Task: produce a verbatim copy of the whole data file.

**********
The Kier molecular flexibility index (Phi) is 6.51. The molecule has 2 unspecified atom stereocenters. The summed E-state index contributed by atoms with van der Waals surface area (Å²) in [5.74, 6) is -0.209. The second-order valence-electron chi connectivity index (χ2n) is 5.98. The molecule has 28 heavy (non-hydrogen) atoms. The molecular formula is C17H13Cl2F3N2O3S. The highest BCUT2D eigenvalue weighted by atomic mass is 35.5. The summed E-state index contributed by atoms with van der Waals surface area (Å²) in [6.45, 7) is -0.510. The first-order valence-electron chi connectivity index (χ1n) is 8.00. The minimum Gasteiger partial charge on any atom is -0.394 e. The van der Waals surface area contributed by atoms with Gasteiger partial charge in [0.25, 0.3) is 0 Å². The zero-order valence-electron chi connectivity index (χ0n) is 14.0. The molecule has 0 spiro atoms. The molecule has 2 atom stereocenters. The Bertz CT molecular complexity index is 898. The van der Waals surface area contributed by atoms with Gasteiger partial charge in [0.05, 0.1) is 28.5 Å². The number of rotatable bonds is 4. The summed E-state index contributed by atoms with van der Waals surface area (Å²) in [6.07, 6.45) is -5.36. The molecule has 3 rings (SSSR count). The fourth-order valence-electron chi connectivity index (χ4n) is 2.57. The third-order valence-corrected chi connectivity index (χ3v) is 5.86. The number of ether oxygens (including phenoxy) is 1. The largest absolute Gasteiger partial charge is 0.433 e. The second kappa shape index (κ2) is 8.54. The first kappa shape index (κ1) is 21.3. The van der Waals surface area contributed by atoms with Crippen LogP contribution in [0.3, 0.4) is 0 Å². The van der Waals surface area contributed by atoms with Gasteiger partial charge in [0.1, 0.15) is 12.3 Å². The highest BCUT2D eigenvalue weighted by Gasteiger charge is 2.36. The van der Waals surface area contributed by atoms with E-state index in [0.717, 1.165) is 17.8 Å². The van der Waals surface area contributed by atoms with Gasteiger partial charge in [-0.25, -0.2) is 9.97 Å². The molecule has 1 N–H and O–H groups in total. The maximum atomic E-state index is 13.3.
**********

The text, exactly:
The Kier molecular flexibility index (Phi) is 6.51. The molecule has 2 unspecified atom stereocenters. The summed E-state index contributed by atoms with van der Waals surface area (Å²) in [5.74, 6) is -0.209. The second-order valence-electron chi connectivity index (χ2n) is 5.98. The molecule has 28 heavy (non-hydrogen) atoms. The molecular formula is C17H13Cl2F3N2O3S. The highest BCUT2D eigenvalue weighted by atomic mass is 35.5. The summed E-state index contributed by atoms with van der Waals surface area (Å²) in [6.45, 7) is -0.510. The first-order valence-electron chi connectivity index (χ1n) is 8.00. The minimum Gasteiger partial charge on any atom is -0.394 e. The van der Waals surface area contributed by atoms with Gasteiger partial charge in [0.25, 0.3) is 0 Å². The zero-order valence-electron chi connectivity index (χ0n) is 14.0. The molecule has 0 spiro atoms. The molecule has 2 atom stereocenters. The Bertz CT molecular complexity index is 898. The van der Waals surface area contributed by atoms with Gasteiger partial charge in [0.05, 0.1) is 28.5 Å². The number of rotatable bonds is 4. The summed E-state index contributed by atoms with van der Waals surface area (Å²) in [6.07, 6.45) is -5.36. The molecule has 3 rings (SSSR count). The fourth-order valence-electron chi connectivity index (χ4n) is 2.57. The third-order valence-corrected chi connectivity index (χ3v) is 5.86. The number of ether oxygens (including phenoxy) is 1. The largest absolute Gasteiger partial charge is 0.433 e. The second kappa shape index (κ2) is 8.54. The first kappa shape index (κ1) is 21.3. The van der Waals surface area contributed by atoms with Crippen LogP contribution in [0.3, 0.4) is 0 Å². The van der Waals surface area contributed by atoms with Gasteiger partial charge in [0.1, 0.15) is 12.3 Å². The highest BCUT2D eigenvalue weighted by Gasteiger charge is 2.36. The van der Waals surface area contributed by atoms with E-state index in [0.717, 1.165) is 17.8 Å². The van der Waals surface area contributed by atoms with Gasteiger partial charge in [-0.25, -0.2) is 9.97 Å². The molecule has 1 N–H and O–H groups in total. The maximum atomic E-state index is 13.3.